The LIAAC Blog

News and thoughts from the Long Island Association for AIDS Care

Diabetes, One of the Nation’s Fastest Growing Chronic Illnesses

People who are diagnosed with Diabetes must check their blood sugar levels on a regular basis to make sure it is recommended parameters.

By Dr. Gail Barouh

American Diabetes Month is designed to focus the nation’s attention on the issues surrounding diabetes and the many people who are impacted by the disease. Raising awareness of this ever-growing disease is the goal of the month and is also one of the many goals of Tri Care Systems, LIAAC’s venture into providing community chronic care services to Health Homes in Nassau and Suffolk counties.

Diabetes, is a group of diseases characterized by high blood glucose levels that result from defects in the body’s ability to produce and/or use insulin. Approximately 18.2 million people in the United States have Diabetes.  There are two types of diabetes, Type 1 and Type 2.

In Type 1 Diabetes, the body does not produce insulin. Type 1 Diabetes is usually diagnosed in children and young adults.

Most people with Diabetes (90-95 percent) have Type 2, which is associated with obesity, having a family member with a history of Diabetes, older age, and race/ ethnicity. Blacks, Hispanics, American Indians, and some Asian Americans and Pacific Islanders are at higher risk for Type 2 Diabetes. Additional risk factors for Type 2 Diabetes include prior history of gestational Diabetes, impaired glucose tolerance and physical inactivity. Before people develop Type 2 Diabetes, they almost always have “prediabetes”—blood glucose levels that are higher than normal, but not yet high enough to be diagnosed as Diabetes. People with prediabetes have an increased risk of developing Type 2 Diabetes, heart disease, and stroke. There are almost 41 million people with prediabetes in the United States. It usually begins as insulin resistance, a disorder in which the cells do not use insulin properly.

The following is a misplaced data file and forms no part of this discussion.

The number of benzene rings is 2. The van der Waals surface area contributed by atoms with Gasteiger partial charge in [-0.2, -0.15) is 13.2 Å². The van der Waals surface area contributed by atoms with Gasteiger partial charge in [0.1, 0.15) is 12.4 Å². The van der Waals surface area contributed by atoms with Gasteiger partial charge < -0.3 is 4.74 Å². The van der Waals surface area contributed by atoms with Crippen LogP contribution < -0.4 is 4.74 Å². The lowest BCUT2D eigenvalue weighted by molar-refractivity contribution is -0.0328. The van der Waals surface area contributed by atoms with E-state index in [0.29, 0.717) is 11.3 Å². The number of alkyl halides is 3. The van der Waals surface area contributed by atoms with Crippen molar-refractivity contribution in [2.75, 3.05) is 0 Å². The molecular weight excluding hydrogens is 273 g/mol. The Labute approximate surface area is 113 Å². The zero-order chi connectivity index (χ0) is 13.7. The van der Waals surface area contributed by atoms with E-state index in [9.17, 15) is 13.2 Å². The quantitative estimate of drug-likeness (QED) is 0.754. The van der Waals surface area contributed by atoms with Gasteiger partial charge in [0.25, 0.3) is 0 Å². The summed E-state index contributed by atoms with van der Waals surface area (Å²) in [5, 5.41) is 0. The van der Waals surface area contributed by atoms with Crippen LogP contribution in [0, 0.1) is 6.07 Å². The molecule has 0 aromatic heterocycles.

Diabetes often goes undiagnosed because many of its symptoms seem so harmless. But if left untreated, Diabetes can cause blindness, kidney failure and infections that can lead to amputation, as well as neuropathy, digestive and heart problems. Recent studies indicate that the early detection of Diabetes symptoms and treatment can decrease the chance of developing the complications of Diabetes. Diabetes is the fifth leading cause of death among Hispanics in the United States and is a leading cause of heart disease, stroke, kidney disease, blindness, and amputations.

Tri Care Systems has access to numerous comprehensive programs and services to meet the needs of the people we serve. We offer, individual care coordination, linkage to support groups, referrals to medical and behavioral health care, housing and transportation, just the type of things that people with a chronic illness such as diabetes would need. If you or someone you know is on Medicaid and has diabetes, or another chronic illness, call our toll free hotline at 1-855-492-6887, or visit our website at: or check out our Facebook page.

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